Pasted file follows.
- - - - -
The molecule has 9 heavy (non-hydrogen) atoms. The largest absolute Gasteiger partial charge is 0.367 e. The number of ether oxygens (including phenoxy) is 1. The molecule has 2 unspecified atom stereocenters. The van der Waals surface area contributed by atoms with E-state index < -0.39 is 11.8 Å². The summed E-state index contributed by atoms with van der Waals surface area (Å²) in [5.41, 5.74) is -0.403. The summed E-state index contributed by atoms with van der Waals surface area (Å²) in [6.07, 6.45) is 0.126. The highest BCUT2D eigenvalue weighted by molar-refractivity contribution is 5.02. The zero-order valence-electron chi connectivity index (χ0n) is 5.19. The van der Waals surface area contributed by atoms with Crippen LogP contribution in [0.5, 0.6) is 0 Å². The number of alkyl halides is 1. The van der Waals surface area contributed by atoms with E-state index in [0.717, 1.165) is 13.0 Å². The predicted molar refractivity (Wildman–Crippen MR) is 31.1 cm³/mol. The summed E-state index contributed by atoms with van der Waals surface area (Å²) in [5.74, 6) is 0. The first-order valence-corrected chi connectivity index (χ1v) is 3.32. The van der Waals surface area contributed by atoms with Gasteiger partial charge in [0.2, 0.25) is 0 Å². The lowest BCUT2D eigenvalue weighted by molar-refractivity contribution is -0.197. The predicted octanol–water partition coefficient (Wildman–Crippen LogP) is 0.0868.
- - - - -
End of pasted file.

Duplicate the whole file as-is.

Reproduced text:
The molecule has 9 heavy (non-hydrogen) atoms. The largest absolute Gasteiger partial charge is 0.367 e. The number of ether oxygens (including phenoxy) is 1. The molecule has 2 unspecified atom stereocenters. The van der Waals surface area contributed by atoms with E-state index < -0.39 is 11.8 Å². The summed E-state index contributed by atoms with van der Waals surface area (Å²) in [5.41, 5.74) is -0.403. The summed E-state index contributed by atoms with van der Waals surface area (Å²) in [6.07, 6.45) is 0.126. The highest BCUT2D eigenvalue weighted by molar-refractivity contribution is 5.02. The zero-order valence-electron chi connectivity index (χ0n) is 5.19. The van der Waals surface area contributed by atoms with Crippen LogP contribution in [0.5, 0.6) is 0 Å². The number of alkyl halides is 1. The van der Waals surface area contributed by atoms with E-state index in [0.717, 1.165) is 13.0 Å². The predicted molar refractivity (Wildman–Crippen MR) is 31.1 cm³/mol. The summed E-state index contributed by atoms with van der Waals surface area (Å²) in [5.74, 6) is 0. The first-order valence-corrected chi connectivity index (χ1v) is 3.32. The van der Waals surface area contributed by atoms with Gasteiger partial charge in [0.2, 0.25) is 0 Å². The lowest BCUT2D eigenvalue weighted by molar-refractivity contribution is -0.197. The predicted octanol–water partition coefficient (Wildman–Crippen LogP) is 0.0868.